The Howling Fantods

David Foster Wallace News and Resources Since March 97

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Infinite Jest and Binge Watching 'TV'

Links fixed.

Hmmm... how do I justify my viewing habits?

Have a read Mike Broida's piece over at The Millions, 'Infinite Jest' in the Age of Addiction:

[...]
What if — according to InterLace — what if a viewer could more or less 100% choose what’s on at any given time? Choose and rent, over PC and modem and fiber-optic line, from tens of thousands of second-run films, documentaries, the occasional sport, old beloved non-‘Happy Days’ programs, wholly new programs, cultural stuff, and c., all prepared by the time-tested, newly lean Big Four’s mammoth vaults and production facilities and packaged and disseminated by InterLace TelEnt.

If I call the six hours I spent watching the old seasons of Parks And Recreation “binge-watching,” then I am doubly insulated by, first, acknowledging upfront the gluttony of it, and, second, by the irony of calling it a binge in the first place. If I jokingly pretend I’m binging on television, then it’s ironic because watching television is better than knocking back a case of beer, right? Yet television, like narcotics, has a certain intentionality behind it, as Wallace lays bare in “E Unibus Pluram”: “Because of the economies of nationally broadcast, advertiser-subsidizer entertainment, television’s one goal — never denied by anybody in or around TV since RCA first authorized field test in 1936 — is to ensure as much watching as possible.” Wallace’s conclusion is as true as ever, but due to the allure of the Internet as the new “low” art, filled by Youtube, Reddit, viral videos, and vociferous memes dominating the sort of repetitive desire that an American Gladiators marathon used to hold, TV had to change its tactics. Ultimately, the new strategy for capturing their viewers, to convince them of their true desire to watch more and more, was a sea change towards quality entertainment, turning TVs strongest critics into its greatest allies. After all, it is hard to feel poorly about spending a Saturday watching an entire season of The Wire, when its creator, David Simon, won a McArthur “genius” Grant.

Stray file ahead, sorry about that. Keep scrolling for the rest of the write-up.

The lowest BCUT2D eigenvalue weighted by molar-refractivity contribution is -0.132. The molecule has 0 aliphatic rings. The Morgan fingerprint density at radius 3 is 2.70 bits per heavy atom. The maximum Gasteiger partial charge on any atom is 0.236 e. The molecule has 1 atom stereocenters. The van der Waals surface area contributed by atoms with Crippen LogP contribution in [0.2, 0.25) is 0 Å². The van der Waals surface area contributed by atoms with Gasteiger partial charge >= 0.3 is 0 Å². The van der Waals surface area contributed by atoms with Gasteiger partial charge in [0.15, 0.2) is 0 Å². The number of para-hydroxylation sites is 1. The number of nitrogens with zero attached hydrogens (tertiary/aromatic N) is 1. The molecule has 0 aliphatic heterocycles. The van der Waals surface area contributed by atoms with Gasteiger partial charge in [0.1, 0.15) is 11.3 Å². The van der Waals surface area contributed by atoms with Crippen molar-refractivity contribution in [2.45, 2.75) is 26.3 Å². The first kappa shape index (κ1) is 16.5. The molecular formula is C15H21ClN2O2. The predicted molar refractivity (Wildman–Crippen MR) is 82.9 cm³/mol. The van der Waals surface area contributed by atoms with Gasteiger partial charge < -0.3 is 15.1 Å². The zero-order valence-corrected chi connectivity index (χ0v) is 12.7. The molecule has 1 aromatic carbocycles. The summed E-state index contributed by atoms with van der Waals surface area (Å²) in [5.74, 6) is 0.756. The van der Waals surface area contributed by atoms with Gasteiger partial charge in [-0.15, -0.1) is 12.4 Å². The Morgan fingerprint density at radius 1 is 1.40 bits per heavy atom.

[...]

Keep reading, Infinite Jest' in the Age of Addiction.

 

[Thanks, Phillip, for reporting the broken links.]

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Last Updated on Wednesday, 13 July 2016 07:28
 

OzWallace 2017

It's official, OzWallace 2017, the Australian hosted David Foster Wallace conference is happening in Melbourne, September 1-3 2017! Save those dates!

This is going to be the best thing ever - seriously, there are some fantastic Wallace scholars here in Aus.

Follow Dr. of Creative Writing, and conference organiser, Tony McMahon, on twitter for updates (@tony_mcmahon2) and check out more of Nathan Seppelt's, (@darwinfinite) amazing OzWallace 2017 promotional pics/postcards on the Facebook page.

(Merch at DFW16...)

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And Lo Zine - Call for Submissions

Carly, Isabelle and Katherine are calling for submissions for their Infinite Jest inspired Zine, And Lo.

Love Infinite Jest? Hate Infinite Jest? AND LO ZINE wants your content!
We are three girls who by some stroke of fate happened to read David Foster Wallace’s magnum opus at the same time and felt a connection with it. We’re looking to put together a zine of IJ-inspired writing and art.